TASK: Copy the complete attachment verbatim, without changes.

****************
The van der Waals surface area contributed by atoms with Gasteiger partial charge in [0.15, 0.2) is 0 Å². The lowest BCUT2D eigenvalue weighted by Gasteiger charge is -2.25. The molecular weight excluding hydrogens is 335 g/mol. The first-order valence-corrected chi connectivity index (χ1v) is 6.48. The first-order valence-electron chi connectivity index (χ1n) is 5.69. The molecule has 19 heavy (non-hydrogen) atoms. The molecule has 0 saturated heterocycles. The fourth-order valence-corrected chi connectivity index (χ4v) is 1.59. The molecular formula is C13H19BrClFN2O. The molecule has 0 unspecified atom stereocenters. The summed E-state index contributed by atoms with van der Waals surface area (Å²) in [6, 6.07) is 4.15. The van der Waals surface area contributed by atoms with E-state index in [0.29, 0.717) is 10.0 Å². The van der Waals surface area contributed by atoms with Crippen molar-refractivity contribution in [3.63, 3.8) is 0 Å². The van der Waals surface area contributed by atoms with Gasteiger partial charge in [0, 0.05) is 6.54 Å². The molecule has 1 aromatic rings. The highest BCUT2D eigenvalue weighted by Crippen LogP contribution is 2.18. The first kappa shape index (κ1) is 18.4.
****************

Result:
The van der Waals surface area contributed by atoms with Gasteiger partial charge in [0.15, 0.2) is 0 Å². The lowest BCUT2D eigenvalue weighted by Gasteiger charge is -2.25. The molecular weight excluding hydrogens is 335 g/mol. The first-order valence-corrected chi connectivity index (χ1v) is 6.48. The first-order valence-electron chi connectivity index (χ1n) is 5.69. The molecule has 19 heavy (non-hydrogen) atoms. The molecule has 0 saturated heterocycles. The fourth-order valence-corrected chi connectivity index (χ4v) is 1.59. The molecular formula is C13H19BrClFN2O. The molecule has 0 unspecified atom stereocenters. The summed E-state index contributed by atoms with van der Waals surface area (Å²) in [6, 6.07) is 4.15. The van der Waals surface area contributed by atoms with E-state index in [0.29, 0.717) is 10.0 Å². The van der Waals surface area contributed by atoms with Crippen molar-refractivity contribution in [3.63, 3.8) is 0 Å². The van der Waals surface area contributed by atoms with Gasteiger partial charge in [0, 0.05) is 6.54 Å². The molecule has 1 aromatic rings. The highest BCUT2D eigenvalue weighted by Crippen LogP contribution is 2.18. The first kappa shape index (κ1) is 18.4.